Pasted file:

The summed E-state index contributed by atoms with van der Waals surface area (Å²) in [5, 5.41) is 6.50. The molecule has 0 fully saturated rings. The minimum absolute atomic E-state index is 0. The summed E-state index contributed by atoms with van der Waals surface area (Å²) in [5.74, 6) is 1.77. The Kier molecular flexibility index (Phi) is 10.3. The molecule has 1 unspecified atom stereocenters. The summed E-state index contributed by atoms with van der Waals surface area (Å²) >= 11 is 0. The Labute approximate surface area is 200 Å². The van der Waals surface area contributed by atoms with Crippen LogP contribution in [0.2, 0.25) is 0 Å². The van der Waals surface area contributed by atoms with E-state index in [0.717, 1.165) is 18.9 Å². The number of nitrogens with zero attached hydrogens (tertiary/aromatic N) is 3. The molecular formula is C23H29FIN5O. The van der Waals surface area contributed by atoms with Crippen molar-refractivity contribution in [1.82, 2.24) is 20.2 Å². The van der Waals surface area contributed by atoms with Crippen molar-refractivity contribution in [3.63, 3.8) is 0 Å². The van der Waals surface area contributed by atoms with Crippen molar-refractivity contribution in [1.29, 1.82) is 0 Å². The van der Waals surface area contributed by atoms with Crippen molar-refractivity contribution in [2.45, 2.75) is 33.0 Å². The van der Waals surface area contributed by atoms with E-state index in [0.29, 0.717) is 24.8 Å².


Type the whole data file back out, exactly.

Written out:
The summed E-state index contributed by atoms with van der Waals surface area (Å²) in [5, 5.41) is 6.50. The molecule has 0 fully saturated rings. The minimum absolute atomic E-state index is 0. The summed E-state index contributed by atoms with van der Waals surface area (Å²) in [5.74, 6) is 1.77. The Kier molecular flexibility index (Phi) is 10.3. The molecule has 1 unspecified atom stereocenters. The summed E-state index contributed by atoms with van der Waals surface area (Å²) >= 11 is 0. The Labute approximate surface area is 200 Å². The van der Waals surface area contributed by atoms with Crippen LogP contribution in [0.2, 0.25) is 0 Å². The van der Waals surface area contributed by atoms with E-state index in [0.717, 1.165) is 18.9 Å². The number of nitrogens with zero attached hydrogens (tertiary/aromatic N) is 3. The molecular formula is C23H29FIN5O. The van der Waals surface area contributed by atoms with Crippen molar-refractivity contribution in [1.82, 2.24) is 20.2 Å². The van der Waals surface area contributed by atoms with Crippen molar-refractivity contribution in [3.63, 3.8) is 0 Å². The van der Waals surface area contributed by atoms with Crippen molar-refractivity contribution in [1.29, 1.82) is 0 Å². The van der Waals surface area contributed by atoms with Crippen molar-refractivity contribution in [2.45, 2.75) is 33.0 Å². The van der Waals surface area contributed by atoms with E-state index in [0.29, 0.717) is 24.8 Å².